Vibrant colors brighten the Black Sea •

Today’s Image of the Day from NASA Earth Observatory features the Black Sea in vivid colors, when an abundance of phytoplankton transformed the water in the spring of 2022. According to NASA, these blooms can paint the water with color so brilliant that it becomes visible from space.

“The turquoise swirls indicate the presence of phytoplankton tracing the flow of water currents and eddies. One type of phytoplankton commonly found in the Black Sea is coccolithophores – microscopic plankton that are plated with white calcium carbonate,” reports NASA.

“When aggregated in large numbers, these reflective plates are easily visible from space and make the water appear bright, milky blue.”

The vibrant colors of coccolithophores usually emerge in satellite images in May and then peak in June. But even when the sea appears black, diatoms are present. This type of phytoplankton, which is common in the Mediterranean during the spring, usually darkens the water instead of making it brighter.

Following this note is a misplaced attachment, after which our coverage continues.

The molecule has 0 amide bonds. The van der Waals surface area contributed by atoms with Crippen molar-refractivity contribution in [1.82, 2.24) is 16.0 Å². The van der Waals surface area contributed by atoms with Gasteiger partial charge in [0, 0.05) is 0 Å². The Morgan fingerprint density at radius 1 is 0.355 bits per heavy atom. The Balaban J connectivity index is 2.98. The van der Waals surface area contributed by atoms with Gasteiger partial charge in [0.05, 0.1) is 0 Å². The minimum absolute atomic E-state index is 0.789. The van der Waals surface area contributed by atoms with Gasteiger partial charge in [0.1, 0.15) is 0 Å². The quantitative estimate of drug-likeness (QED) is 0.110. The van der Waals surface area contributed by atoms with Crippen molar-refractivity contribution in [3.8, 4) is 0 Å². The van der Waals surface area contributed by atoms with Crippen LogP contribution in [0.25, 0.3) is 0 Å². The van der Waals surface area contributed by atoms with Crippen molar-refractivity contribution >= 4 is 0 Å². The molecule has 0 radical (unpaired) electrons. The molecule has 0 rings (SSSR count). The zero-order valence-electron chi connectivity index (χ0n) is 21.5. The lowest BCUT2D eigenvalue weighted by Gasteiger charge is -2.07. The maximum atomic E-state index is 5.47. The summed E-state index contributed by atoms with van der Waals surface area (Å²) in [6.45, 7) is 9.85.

“Diatoms rapidly multiply in spring, when surface waters have abundant nitrogen and phosphorous,” explains NASA. “In late spring and early summer, when warmer temperatures and fewer storms leave the seawater more stratified, less nitrogen gets mixed into the surface waters – a condition in which coccolithophores are known to dominate.” 

“Later in the summer, larger species of diatoms usually show up. These phytoplankton take advantage of nutrients supplied by the occasional mixing that occurs as winds shift direction and storms pass by.”

“The seasonal shift in the dominant species of phytoplankton can have a rippling effect on the structure of the food web in the Black Sea. For example, coccolithophores provide fodder for species like Noctiluca scintillans (sea sparkle), while small diatoms feed pelagic fish and large diatoms feed jellyfish.”

The image was captured on June 20, 2022 by the Visible Infrared Imaging Radiometer Suite (VIIRS) on the NOAA-20 satellite and the VIIRS on the Suomi NPP satellite.

Image Credit: NASA Earth Observatory

By Chrissy Sexton, Staff Writer

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